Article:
In Hunt Truck Lines, we noted that decisions regarding interim withdrawal liability payments potentially create a difficult policy dilemma:


If we find for [the pension fund] we would sanction a scenario whereby a [multiemployer pension plan] could declare that an employer had withdrawn because the Cubs lost, and if the employer refused to begin interim payments while it challenged the assessment, a court would be obliged to force it to pay liquidated damages and make interim liability payments that could not be recovered until the arbitration was complete. If we find for [the employer] it would mean that every time an employer withdraws from a fund, it could frustrate the purpose of the MPPAA's "pay now, dispute later" system by forcing a court to address the merits of the trustee's assessment of the withdrawal date before interim liability kicks in.


204 F.3d at 742. In Hunt Truck Lines, we did not have to address these policy implications because the answer was clear: the assessment of withdrawal liability was undisputedly premature, and therefore any fund claim to withdrawal liability would be frivolous. In other words, Central States could not "honestly plead" that it deserved payments. Here, Central States could honestly plead that it deserved payments. But still, the answer is perfectly clear; this court has considered the policy implications and addressed them by articulating the "frivolous claim" exception.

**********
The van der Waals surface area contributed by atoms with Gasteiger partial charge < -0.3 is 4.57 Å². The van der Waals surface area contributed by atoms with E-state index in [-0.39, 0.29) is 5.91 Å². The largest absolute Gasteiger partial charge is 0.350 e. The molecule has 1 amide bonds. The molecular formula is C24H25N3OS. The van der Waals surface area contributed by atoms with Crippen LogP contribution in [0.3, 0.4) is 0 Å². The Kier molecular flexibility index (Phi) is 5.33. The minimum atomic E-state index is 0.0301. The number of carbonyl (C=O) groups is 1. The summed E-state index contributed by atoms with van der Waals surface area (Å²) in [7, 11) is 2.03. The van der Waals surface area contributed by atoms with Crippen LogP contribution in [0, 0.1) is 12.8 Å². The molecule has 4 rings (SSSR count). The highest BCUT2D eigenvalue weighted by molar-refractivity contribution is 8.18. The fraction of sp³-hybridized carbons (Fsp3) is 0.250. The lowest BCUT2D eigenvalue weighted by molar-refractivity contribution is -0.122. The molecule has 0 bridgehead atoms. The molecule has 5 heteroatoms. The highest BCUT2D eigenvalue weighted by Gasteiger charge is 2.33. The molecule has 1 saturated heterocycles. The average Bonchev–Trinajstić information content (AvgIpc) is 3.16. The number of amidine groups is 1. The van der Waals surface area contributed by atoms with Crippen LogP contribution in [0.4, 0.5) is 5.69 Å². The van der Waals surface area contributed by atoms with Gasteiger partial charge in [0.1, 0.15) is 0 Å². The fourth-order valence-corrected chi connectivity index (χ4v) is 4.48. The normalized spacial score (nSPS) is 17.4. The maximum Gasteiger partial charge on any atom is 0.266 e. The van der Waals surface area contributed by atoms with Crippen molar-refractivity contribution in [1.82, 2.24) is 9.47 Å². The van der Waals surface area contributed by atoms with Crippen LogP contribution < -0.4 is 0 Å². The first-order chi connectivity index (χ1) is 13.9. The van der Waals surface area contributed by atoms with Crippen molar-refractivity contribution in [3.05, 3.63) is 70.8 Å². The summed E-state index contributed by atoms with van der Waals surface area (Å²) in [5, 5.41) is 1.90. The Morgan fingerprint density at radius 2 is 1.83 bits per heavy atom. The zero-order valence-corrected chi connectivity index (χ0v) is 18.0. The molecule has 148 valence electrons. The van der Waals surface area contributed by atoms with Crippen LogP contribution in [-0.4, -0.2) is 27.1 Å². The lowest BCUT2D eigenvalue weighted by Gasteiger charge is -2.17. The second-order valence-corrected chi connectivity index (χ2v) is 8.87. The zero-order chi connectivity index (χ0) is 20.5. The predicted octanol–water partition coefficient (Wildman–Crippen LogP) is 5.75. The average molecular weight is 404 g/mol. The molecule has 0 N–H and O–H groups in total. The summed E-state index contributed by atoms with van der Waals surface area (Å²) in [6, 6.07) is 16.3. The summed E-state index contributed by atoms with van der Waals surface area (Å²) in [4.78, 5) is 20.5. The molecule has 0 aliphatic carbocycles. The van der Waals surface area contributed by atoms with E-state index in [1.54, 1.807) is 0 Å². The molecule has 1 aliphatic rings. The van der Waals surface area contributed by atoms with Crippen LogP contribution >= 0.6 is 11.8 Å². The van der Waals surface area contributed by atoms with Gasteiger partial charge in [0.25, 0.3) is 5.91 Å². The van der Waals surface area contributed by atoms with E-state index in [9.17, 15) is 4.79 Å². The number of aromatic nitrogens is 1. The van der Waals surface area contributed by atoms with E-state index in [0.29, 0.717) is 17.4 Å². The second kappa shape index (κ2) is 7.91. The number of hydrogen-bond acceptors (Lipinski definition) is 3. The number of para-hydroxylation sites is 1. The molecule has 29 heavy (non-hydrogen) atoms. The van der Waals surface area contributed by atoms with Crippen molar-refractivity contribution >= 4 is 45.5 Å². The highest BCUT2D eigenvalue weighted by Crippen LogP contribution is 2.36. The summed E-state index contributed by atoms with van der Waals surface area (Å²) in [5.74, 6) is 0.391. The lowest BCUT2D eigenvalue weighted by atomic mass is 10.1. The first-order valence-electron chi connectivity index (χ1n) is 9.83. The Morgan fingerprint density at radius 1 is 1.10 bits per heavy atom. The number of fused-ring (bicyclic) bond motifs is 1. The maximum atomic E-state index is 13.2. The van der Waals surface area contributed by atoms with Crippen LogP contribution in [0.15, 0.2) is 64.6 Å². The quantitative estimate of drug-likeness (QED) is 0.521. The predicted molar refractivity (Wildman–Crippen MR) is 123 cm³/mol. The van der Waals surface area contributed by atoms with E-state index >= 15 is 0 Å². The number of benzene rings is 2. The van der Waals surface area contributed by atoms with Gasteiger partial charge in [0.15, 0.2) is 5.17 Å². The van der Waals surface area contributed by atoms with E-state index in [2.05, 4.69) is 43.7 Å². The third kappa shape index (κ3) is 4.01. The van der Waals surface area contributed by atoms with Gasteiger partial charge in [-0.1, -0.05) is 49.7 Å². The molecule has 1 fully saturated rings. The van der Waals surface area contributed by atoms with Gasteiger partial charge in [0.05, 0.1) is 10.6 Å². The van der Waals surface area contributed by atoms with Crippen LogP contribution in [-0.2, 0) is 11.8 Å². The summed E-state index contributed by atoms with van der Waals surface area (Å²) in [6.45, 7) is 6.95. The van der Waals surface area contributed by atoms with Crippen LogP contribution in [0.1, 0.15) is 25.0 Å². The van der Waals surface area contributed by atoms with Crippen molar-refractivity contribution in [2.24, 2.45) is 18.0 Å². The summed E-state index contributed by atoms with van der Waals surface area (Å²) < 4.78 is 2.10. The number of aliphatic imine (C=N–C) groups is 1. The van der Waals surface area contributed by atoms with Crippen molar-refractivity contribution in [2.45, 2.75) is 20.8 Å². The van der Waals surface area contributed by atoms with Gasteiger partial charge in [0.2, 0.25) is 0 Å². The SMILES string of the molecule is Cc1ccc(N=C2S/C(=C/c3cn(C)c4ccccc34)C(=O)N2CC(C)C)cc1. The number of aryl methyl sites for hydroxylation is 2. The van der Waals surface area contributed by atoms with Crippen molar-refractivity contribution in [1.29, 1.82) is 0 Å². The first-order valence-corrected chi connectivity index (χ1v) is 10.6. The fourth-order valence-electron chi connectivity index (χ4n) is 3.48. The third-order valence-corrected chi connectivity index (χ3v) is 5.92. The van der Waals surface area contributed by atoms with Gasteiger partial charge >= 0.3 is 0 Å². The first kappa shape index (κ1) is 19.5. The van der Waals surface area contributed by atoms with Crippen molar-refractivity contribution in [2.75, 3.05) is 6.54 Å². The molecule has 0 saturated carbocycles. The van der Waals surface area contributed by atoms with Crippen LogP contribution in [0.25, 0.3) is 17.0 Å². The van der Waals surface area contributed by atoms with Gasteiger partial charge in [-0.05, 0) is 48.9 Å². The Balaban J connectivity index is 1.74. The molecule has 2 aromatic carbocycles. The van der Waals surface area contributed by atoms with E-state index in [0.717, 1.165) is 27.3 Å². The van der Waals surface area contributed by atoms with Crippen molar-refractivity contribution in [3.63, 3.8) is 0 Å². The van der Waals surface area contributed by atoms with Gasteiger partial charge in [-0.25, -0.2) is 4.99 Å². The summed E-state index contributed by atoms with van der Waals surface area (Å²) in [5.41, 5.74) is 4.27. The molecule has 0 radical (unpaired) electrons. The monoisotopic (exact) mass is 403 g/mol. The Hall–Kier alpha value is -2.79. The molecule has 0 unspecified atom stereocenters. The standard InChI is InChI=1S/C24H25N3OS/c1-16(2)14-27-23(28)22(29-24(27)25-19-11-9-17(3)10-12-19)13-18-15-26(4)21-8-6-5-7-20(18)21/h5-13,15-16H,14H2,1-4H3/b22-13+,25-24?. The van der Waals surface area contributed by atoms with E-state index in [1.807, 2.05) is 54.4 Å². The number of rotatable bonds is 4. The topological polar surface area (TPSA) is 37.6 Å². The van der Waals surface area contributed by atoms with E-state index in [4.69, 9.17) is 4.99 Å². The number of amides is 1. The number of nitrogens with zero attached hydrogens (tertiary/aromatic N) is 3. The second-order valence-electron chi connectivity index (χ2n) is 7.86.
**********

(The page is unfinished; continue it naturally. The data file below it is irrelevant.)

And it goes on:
Because the propriety of Central States' assessment is in dispute, Hi-Way's argument is directly addressed by Central Transport, which allows courts to deny interim payments for frivolous claims. Without Central Transport's "frivolous claim" exception, unions could abuse the "pay now, dispute later" scheme of the MPPAA. They could do this by threatening to force employers to cease all operations, automatically triggering interim withdrawal liability until an arbitrator determines that the scenario falls within the labor dispute exception. Allowing courts to deny frivolous claims to withdrawal liability works to prevent this. But in order to avoid having the frivolous claim exception gut the MPPAA "pay now, dispute later" scheme, this court has strictly limited the situation in which an employer could avoid interim liability: the employer must establish 1) that the pension fund's claim is frivolous and 2) that imposing interim liability would cause irreparable harm. See Rentar, 951 F.2d at 155 (citing Central Transport, 935 F.2d at 119). It is a difficult standard to meet, and it is meant to be that way.